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Community and Q&A

How to Insulate a Shiplapped Roof Deck

bobhoperises | Posted in Green Building Techniques on

I would like to convert my traditional, unconditioned attic to a conditioned one, without removing the roof’s shingles. There is no external insulation on the roof deck. Climate zone 2. I’m not certain, but best I can tell the only vents the roof has now are a couple of gable vents.

* They might not technically be shipplapped. They’re like 1×6 boards orthogonal to the rafters.

The problem is my roof deck is made of shiplapped boards, and they’re far from air or water tight. In some places I can see the roof underlayment.

With flash-and-batt / closed-cell, I’m concerned that the gaps between boards would end up being sealed pools in which water collects.

Originally, my thinking was that I would insulate with mineral wool and cover with drywall. But then I read which kind of blows that idea out of the water.

So how does the presence of shiplapped boards affect the viability of the methods for insulating the roof of a conditioned attic, if at all? What should I do? Is there an option that doesn’t involve closed-cell, maybe with a vapor diffusion ridge?

(Whatever I do, I’ll need to deepen the rafter bays, as they are 2×4 20″ OC.)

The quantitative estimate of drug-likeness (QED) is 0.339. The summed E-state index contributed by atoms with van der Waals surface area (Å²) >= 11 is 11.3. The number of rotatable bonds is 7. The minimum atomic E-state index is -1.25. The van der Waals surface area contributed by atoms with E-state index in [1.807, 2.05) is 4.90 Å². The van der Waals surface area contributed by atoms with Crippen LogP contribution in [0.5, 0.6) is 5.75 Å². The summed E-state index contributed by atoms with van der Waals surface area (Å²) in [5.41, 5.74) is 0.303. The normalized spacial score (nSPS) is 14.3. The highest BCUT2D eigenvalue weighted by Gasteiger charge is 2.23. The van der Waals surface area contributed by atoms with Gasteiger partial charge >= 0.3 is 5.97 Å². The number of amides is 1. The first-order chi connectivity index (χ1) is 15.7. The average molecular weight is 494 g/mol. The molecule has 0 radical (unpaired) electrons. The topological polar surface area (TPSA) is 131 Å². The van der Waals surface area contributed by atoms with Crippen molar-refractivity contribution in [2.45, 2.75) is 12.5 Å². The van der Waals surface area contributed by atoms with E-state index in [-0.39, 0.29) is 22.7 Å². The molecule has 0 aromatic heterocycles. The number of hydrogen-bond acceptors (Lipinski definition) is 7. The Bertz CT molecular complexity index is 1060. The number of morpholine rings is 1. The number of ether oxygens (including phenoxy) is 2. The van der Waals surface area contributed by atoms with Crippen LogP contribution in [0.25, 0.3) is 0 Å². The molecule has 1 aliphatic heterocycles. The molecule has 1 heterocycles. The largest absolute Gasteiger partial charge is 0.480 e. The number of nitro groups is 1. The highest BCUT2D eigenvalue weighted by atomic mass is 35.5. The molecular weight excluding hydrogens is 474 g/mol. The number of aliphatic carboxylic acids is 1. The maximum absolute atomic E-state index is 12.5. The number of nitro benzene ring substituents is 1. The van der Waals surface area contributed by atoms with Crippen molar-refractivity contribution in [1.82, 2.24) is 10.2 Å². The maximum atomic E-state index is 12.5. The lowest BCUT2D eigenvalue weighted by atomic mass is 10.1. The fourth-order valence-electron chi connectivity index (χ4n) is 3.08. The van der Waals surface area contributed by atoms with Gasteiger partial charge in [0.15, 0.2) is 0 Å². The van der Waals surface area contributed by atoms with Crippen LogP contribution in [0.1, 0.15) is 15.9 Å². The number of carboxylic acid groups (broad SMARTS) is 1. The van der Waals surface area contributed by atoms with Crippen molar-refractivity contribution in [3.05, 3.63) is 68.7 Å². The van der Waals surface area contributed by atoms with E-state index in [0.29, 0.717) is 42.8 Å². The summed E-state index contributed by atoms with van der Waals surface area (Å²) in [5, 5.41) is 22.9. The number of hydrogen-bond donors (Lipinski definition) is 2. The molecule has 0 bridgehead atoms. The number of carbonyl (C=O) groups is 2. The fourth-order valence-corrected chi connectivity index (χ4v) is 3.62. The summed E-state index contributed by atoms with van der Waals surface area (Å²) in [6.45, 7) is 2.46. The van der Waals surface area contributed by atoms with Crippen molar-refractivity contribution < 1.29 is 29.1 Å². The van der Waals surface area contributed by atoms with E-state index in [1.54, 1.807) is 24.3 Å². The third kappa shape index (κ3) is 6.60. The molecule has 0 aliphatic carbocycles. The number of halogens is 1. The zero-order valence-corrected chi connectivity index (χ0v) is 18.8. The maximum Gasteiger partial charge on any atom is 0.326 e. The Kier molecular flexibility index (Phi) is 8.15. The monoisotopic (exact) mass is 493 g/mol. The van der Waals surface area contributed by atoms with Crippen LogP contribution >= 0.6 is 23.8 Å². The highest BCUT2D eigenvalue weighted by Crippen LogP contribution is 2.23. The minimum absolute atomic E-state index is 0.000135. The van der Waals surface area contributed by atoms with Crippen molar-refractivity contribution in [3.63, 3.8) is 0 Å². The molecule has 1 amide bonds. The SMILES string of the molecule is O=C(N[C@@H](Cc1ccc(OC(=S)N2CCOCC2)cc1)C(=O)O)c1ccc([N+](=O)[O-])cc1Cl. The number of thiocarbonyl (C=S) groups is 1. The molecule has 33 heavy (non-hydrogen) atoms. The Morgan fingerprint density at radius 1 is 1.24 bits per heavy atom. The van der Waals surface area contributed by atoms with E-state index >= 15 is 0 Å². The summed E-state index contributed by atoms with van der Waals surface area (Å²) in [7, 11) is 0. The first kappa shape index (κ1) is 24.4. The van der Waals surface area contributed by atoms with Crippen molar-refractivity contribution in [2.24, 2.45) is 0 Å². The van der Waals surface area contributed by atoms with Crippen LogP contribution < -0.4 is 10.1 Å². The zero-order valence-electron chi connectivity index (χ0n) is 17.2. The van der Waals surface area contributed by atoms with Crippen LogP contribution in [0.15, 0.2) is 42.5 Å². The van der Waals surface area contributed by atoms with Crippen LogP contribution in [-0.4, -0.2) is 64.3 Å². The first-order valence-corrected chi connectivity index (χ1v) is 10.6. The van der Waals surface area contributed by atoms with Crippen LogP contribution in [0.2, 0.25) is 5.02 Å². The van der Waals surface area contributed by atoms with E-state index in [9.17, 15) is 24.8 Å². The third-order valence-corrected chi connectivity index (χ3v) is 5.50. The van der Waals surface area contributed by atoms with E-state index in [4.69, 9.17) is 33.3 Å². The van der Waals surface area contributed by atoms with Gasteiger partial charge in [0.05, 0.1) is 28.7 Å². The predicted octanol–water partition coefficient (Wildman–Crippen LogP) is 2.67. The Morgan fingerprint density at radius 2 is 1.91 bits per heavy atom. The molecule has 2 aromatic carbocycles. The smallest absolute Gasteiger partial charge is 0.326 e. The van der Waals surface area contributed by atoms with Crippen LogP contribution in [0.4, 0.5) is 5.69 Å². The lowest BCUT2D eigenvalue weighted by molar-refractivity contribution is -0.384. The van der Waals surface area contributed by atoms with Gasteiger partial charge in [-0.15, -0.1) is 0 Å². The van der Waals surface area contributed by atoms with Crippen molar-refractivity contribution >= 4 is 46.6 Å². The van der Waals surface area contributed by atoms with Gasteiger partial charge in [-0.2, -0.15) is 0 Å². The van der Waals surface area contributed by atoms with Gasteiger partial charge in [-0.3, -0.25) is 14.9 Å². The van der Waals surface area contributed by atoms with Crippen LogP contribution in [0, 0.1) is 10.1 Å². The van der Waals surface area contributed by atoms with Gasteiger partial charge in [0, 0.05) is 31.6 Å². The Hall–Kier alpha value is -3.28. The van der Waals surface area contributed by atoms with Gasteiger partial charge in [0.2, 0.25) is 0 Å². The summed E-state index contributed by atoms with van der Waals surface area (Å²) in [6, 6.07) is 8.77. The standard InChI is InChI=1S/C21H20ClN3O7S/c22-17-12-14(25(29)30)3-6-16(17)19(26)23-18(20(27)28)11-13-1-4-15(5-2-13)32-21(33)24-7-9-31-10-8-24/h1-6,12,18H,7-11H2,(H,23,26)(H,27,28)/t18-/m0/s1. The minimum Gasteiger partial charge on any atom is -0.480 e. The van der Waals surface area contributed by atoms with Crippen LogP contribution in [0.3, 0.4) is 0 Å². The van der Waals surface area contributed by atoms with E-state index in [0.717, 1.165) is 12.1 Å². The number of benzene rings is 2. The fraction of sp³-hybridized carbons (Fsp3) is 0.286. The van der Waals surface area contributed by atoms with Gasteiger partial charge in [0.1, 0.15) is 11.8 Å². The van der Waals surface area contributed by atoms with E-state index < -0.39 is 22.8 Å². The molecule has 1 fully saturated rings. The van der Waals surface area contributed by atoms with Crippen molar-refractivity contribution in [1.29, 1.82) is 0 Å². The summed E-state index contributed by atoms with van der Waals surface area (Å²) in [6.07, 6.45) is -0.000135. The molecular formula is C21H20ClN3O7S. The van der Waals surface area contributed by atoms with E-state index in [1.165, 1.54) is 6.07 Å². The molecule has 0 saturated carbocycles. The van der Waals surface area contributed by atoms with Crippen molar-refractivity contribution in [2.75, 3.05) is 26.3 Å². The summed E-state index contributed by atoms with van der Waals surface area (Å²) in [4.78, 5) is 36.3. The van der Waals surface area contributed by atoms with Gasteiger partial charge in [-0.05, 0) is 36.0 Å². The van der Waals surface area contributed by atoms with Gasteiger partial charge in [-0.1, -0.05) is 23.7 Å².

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  1. Expert Member
    BILL WICHERS | | #1

    You'd have gaps between plywood or OSB panels in a roof with panel sheathing too. As long as your underlayment and shingles (or other roof covering) are in good shape, you shouldn't have any issues with insulating on the interior. I've never bought into the "I need to use something that can let leaks come through so that I can see them" argument, it's better to just maintain your roof and not have leaks in the first place! In terms of insulating, there really isn't any difference what the roof structure is made of (boards or panel products), as long as it's structurally sound.

    I would go ahead and use closed cell spray foam here in the appropriate ratio for your climate zone. Don't worry about water leaks, but do do the usual roof maintenance to minimize the potential for leaks, which is something you really should be doing anyway.


  2. ssnellings | | #2

    I agree with Z7.

    To answer your question about non-closed cell spray foam solutions, there are two issues.

    First, we don't know what is legal under your governing building code. We can't answer this because we don't know where you live and we aren't your local inspector.

    Second, there are plenty of examples where other insulation may work out fine in this application, for example there are some proponents of dense-pack cellulose in these kinds of roofs coupled with an impeccably installed vapor barrier below. There are also millions of old batt insulated cathedral roofs around the country. What we do know is that, generally, closed cell spray foam in cathedral ceilings is the safest approach because it helps avoid condensation issues against the roof sheathing while also providing additional protection against vapor migration.

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